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Top British spy warns of terrorist’s use of social media

In the past month we have seen a barrage of contradictory comments from government agencies and tech corporations alluding to cooperation or lack of same in the communications area. For its part, the government agencies are pressing the fight for for public opinion saying that companies, especially in the area of encryption, are leading us to disaster. This was a theme hammered home by FBI Director James Comey this week. Now the top British spy has joined the discussion with a dire warning.

Robert Hannigan, the newly appointed director of GCHQ or Government Communications Headquarters (Britain’s electronic intelligence agency) denigrated the American tech giants which control the Internet for providing the ’command- and- control networks of choice for terrorists and criminals.”

On the heels of the remarks by the FBI’s Cormey, it appears that this is a coordinated campaign by governments to sway public opinion in favor of tighter controls (e.g. less encryption) and against corporations pushing-back in light of government excesses. The American government’s position is that the companies are moving to such sophisticated encryption systems of email and cell phones that law enforcement is unable to keep up with criminal and terrorist activities.

In echoing the sentiments of his US counterparts, Hannigan was more strident in his condemnation. Pointing to the greatest present day terrorist threat, ISIL, Hannigan opined that its ’members have grown up on the Internet” and are ’exploiting the power of the web to create a jhadi threat with near-global reach.” He highlighted Internet recruitment of potential terrorists as a prime example of the Internet as a terrorist tool and called for ’a new deal between democratic governments and the technology companies in the area of protecting our citizens.” In the past organizations like Al Qaeda not only used the Internet to disseminate material, he noted, but ’embraced the web as a noisy channel in which to to promote itself, intimidate people and radicalize new recruits.”

The companies meanwhile contend that they are merely responding to demand from their users and that the users (read-the voters) are the one’s to whom governments should appeal, not the providers of the hardware and services. In fact this week Brad Smith, the general counsel of Microsoft, told a Harvard Law School symposium that companies like his actually ’will move to strengthen encryption”, and force law enforcement agencies to get court ordered warrants to obtain data. Civil liberties organizations, as expected, side with the corporations on this issue. The executive director of the Electronic Privacy Information Center in Washington D.C. , Mark Rotenberg, said, ’It is not for the head of a powerful intelligence agency to wave his arms and expect citizens of a democracy to gladly give up their rights.”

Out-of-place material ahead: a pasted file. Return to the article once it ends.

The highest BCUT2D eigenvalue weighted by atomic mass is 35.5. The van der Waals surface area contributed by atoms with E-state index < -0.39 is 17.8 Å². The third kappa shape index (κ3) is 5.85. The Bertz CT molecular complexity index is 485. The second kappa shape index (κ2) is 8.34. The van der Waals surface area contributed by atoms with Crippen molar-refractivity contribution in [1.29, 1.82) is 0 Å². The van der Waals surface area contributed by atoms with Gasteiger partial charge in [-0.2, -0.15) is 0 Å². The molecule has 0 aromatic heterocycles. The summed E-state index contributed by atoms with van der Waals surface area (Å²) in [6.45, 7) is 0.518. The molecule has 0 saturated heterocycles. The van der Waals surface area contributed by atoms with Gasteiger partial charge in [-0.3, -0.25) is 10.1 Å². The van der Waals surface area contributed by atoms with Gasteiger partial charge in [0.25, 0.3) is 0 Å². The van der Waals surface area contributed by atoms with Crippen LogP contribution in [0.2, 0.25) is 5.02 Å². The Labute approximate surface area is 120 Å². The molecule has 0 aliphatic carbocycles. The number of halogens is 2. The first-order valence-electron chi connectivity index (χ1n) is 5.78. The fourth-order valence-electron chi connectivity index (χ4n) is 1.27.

Technology companies have been adamantly against complying with government demands to hand over information about their users and reiterate that a court order is necessary. This privacy safeguard is engendered in the US Constitution’s Fourth Amendment.

Facebook revealed in a company blog post that requests by governments for user information were rising rapidly- by about 25% on the last quarter. Twitter received more than 2000 requests for information about user accounts from roughly 50 countries in the first six months of 2014- a 46% increase over the previous year. ’ It’s such a slippery slope with these type of (government) requests,” said Stefan Weitz, director of search at Microsoft. ’If you say yes to to one request, more will inevitably start to come in. At what point do you stop?” What is apparent is that a balance has to be struck between privacy and national security. This may be occurring as detailed by The Intercept last month in an article highlighting cooperation between the NSA and US companies.

And moves to set up a formal information-sharing system have stalled in Congress because of objections from the private sector. The dilemma is captured in remarks this week by Admiral Michael S. Rogers, director of the NSA. Rogers told the students and faculty at Stanford University that “a fundamentally strong Internet is in the best interest of the U.S.” and that they’ll deal with the challenge of encryption. He said, “I think it is unrealistic to expect the private sector to withstand the actions of nation-states,” but also added that “I think it is also unrealistic to expect the government to deal with this all by itself.”

Therein lay the crux of the problem. How can the appropriate balance between privacy and security be achieved?


Stan Ward Stan Ward has enjoyed writing for 50 years. Writing has been a comfortable companion to a successful business and teaching career for him. Find him on Google+.

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